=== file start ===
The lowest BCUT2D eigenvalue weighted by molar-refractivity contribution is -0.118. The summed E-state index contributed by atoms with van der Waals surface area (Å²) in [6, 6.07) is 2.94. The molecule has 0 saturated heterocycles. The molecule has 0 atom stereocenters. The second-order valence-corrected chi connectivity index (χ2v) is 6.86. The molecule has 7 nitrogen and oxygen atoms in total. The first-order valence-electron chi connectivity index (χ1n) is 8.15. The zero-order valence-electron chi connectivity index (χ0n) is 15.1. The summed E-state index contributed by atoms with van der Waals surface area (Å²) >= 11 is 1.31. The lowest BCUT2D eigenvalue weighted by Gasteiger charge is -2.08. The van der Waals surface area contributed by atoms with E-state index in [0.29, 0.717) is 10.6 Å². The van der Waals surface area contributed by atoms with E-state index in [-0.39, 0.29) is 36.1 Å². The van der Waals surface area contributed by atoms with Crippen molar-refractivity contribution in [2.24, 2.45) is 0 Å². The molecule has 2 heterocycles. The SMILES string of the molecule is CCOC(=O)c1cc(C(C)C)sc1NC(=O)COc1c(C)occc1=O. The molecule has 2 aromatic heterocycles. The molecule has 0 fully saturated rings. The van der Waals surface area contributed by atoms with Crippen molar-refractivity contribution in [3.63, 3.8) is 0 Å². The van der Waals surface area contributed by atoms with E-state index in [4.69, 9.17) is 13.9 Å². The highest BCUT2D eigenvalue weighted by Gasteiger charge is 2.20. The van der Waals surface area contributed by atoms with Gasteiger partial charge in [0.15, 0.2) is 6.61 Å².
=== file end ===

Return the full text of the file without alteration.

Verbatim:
The lowest BCUT2D eigenvalue weighted by molar-refractivity contribution is -0.118. The summed E-state index contributed by atoms with van der Waals surface area (Å²) in [6, 6.07) is 2.94. The molecule has 0 saturated heterocycles. The molecule has 0 atom stereocenters. The second-order valence-corrected chi connectivity index (χ2v) is 6.86. The molecule has 7 nitrogen and oxygen atoms in total. The first-order valence-electron chi connectivity index (χ1n) is 8.15. The zero-order valence-electron chi connectivity index (χ0n) is 15.1. The summed E-state index contributed by atoms with van der Waals surface area (Å²) >= 11 is 1.31. The lowest BCUT2D eigenvalue weighted by Gasteiger charge is -2.08. The van der Waals surface area contributed by atoms with E-state index in [0.29, 0.717) is 10.6 Å². The van der Waals surface area contributed by atoms with E-state index in [-0.39, 0.29) is 36.1 Å². The van der Waals surface area contributed by atoms with Crippen molar-refractivity contribution in [2.24, 2.45) is 0 Å². The molecule has 2 heterocycles. The SMILES string of the molecule is CCOC(=O)c1cc(C(C)C)sc1NC(=O)COc1c(C)occc1=O. The molecule has 2 aromatic heterocycles. The molecule has 0 fully saturated rings. The van der Waals surface area contributed by atoms with Crippen molar-refractivity contribution in [3.63, 3.8) is 0 Å². The van der Waals surface area contributed by atoms with E-state index in [4.69, 9.17) is 13.9 Å². The highest BCUT2D eigenvalue weighted by Gasteiger charge is 2.20. The van der Waals surface area contributed by atoms with Gasteiger partial charge in [0.15, 0.2) is 6.61 Å².